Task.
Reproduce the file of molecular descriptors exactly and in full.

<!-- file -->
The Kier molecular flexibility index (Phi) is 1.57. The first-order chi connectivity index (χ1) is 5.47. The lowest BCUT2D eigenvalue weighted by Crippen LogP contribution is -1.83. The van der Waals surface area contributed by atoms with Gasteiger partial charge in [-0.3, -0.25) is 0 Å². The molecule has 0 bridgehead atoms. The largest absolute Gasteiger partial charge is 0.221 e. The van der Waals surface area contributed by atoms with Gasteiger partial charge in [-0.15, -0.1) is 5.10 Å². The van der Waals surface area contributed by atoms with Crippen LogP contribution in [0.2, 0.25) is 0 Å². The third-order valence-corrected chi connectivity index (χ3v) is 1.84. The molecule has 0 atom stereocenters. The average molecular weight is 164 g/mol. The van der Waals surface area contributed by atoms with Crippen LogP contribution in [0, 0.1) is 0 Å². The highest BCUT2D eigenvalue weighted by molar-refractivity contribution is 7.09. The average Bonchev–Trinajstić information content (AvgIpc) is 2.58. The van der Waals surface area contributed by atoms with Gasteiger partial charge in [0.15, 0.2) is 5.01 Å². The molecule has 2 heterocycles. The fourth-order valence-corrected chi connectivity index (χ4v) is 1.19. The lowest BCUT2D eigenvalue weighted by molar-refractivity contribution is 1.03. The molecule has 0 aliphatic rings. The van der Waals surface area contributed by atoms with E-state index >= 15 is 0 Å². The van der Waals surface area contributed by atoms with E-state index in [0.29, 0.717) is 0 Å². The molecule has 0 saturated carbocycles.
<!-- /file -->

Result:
The Kier molecular flexibility index (Phi) is 1.57. The first-order chi connectivity index (χ1) is 5.47. The lowest BCUT2D eigenvalue weighted by Crippen LogP contribution is -1.83. The van der Waals surface area contributed by atoms with Gasteiger partial charge in [-0.3, -0.25) is 0 Å². The molecule has 0 bridgehead atoms. The largest absolute Gasteiger partial charge is 0.221 e. The van der Waals surface area contributed by atoms with Gasteiger partial charge in [-0.15, -0.1) is 5.10 Å². The van der Waals surface area contributed by atoms with Crippen LogP contribution in [0.2, 0.25) is 0 Å². The third-order valence-corrected chi connectivity index (χ3v) is 1.84. The molecule has 0 atom stereocenters. The average molecular weight is 164 g/mol. The van der Waals surface area contributed by atoms with Crippen LogP contribution in [0, 0.1) is 0 Å². The highest BCUT2D eigenvalue weighted by molar-refractivity contribution is 7.09. The average Bonchev–Trinajstić information content (AvgIpc) is 2.58. The van der Waals surface area contributed by atoms with Gasteiger partial charge in [0.15, 0.2) is 5.01 Å². The molecule has 2 heterocycles. The fourth-order valence-corrected chi connectivity index (χ4v) is 1.19. The lowest BCUT2D eigenvalue weighted by molar-refractivity contribution is 1.03. The molecule has 0 aliphatic rings. The van der Waals surface area contributed by atoms with E-state index >= 15 is 0 Å². The van der Waals surface area contributed by atoms with E-state index in [0.29, 0.717) is 0 Å². The molecule has 0 saturated carbocycles.